When I told my father, Dave Bull, that I was converting to Catholicism, he replied that his mother would roll over in her grave. A Methodist, Grandma Bull harbored a Midwestern Protestant’s distaste for papists. But five minutes later my father was speaking of confession and was making a surprising confession himself: “There are a couple things I have done in my life that I am deeply ashamed of,” he said. “I have not even told your mother about them.” My mother was sitting beside us. Then my father added, “Maybe I’ll tell her on my deathbed.”

I do not know whether he did so, although I doubt it. As a devout Episcopalian, my father went to his grave without the sacrament of penance and probably without a final unburdening of his conscience. He was a private man and a very good man. When I die, I want to know that I have been half so good a father.

The world needs good fathers the way the earth needs rain. The same can be said of the Catholic Church and good priests, good bishops, good popes.

In this Year for Priests, let’s all pray for good ones—and for every priest, good, bad, happy, or sad. We need them, as they need our prayers.

Because Dorothy Day Was a Catholic

Dorothy Day was more my political cup of tea: a hunger-striking, pro–Civil Rights, anti–Vietnam War, out-on-the-picket-lines kind of gal. Funny that I didn’t know about her in the 1960s, but only discovered her as a fellow convert last year.

A radical socialist writer in her twenties, Day ended her first pregnancy with an abortion she later regretted deeply. When she became pregnant again, by a man she loved, she chose to have the child baptized in the Catholic Church even though it meant losing her (atheist) lover. When a nun told her that she herself should convert if her child was going to be a Catholic, Day agreed—and began a lifelong journey of faith.

Committed to the working man and woman, she combined social activism with Christian devotion by founding The Catholic Worker, a newspaper that sold for one cent. Its mission was to lure workers away from communism (this was the 1930s) and to show them that the Church had a viable social program for them as well. Inspired by the itinerant evangelist Peter Maurin, she opened the first Catholic Worker House of Hospitality in New York City a year later.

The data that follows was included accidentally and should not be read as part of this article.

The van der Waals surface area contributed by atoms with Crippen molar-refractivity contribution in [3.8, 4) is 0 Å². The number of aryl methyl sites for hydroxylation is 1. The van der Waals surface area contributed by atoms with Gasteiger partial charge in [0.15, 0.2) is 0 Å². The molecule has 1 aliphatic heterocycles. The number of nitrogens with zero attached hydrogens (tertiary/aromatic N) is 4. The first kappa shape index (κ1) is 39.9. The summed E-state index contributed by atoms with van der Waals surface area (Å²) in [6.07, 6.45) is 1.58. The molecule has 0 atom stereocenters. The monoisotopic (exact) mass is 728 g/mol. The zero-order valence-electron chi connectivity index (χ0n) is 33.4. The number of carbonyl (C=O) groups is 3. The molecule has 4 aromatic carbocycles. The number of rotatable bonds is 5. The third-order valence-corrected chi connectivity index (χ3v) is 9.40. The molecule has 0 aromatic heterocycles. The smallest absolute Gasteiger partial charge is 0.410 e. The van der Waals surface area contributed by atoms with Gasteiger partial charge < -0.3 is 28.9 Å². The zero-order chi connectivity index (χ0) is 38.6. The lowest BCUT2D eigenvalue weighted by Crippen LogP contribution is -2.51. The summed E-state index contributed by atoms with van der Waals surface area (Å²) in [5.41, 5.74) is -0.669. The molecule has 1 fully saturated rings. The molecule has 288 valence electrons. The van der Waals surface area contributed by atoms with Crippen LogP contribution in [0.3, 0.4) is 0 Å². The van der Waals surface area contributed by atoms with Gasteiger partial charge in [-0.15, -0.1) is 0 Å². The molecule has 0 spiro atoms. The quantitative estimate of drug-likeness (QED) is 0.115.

Her autobiography, The Long Loneliness, is one of the great spiritual memoirs I have read. Day’s cause for beatification and canonization was formally opened with Vatican approval in 2000.

Here is a beautiful bit from Dorothy Day’s book Loaves and Fishes:

Someone once described me in an interview as “authoritative.” Later, listening to a tape recording of a talk I had given on the plight of agricultural workers, I had to admit that I did sound didactic. . . . If I am didactic it is because Peter Maurin was my teacher, because he gave me principles to live by and lessons to study, and because I am so convinced of the rightness of his proposals.

“How can you be so sure?” Mike Wallace once asked me in a television interview. He spoke with wonder rather than irritation, because he felt my confidence was rooted in religion. I told him that unless I felt sure I would not speak at all. If I were ever visited by doubts—either religious ones or doubts about my vocation in this movement—I would accept it as a temptation, as a great suffering that I must share with so much of the world today.

Even then, deep within, I would be sure; even though I said to myself, “I believe because I want to believe, I hope because I want to hope, I love because I want to love.” These very desires would be regarded by God as He regarded those of Daniel, who was called a man of desires, and whom He rewarded.

Because William F. Buckley Was a Catholic

There are many very smart Catholics and I admire smart people. Don’t you? William F. Buckley may have spoken with marbles in his mouth. He may have been a thorn in the side of the antiwar movement during the Vietnam years and I was on the peacenik side, but I always thought he was one smart dude. Imagine my surprise to learn that he was also a devout Catholic. Here’s a beautiful line from his autobiography of faith, “Nearer, My God.”

To ponder the glory of God is to worship a transcendence that gives us a measure of man, near-infinitely small on the scale of things, but infinitely great, as the complement of divine love. Who are you, buster? I am the man Christ-God died for.

Why are you a Catholic? Send me your answer and I’ll publish it.

Because It’s OK for Catholics to Laugh

I just found the latest interview between Stephen Colbert and Fr. James Martin, author of My Life with the Saints. It was this book that tipped my scales and led to my becoming a Catholic. (See “For All the Saints.”) Both Colbert and Martin are Catholics.

The Colbert ReportMon – Thurs 11:30pm / 10:30c
Turning to Religion – Jim Martin
Colbert Report Full EpisodesPolitical HumorHealth Care Protests

Because of the Catholics in Front of Me

Every morning at seven I sit in the same pew.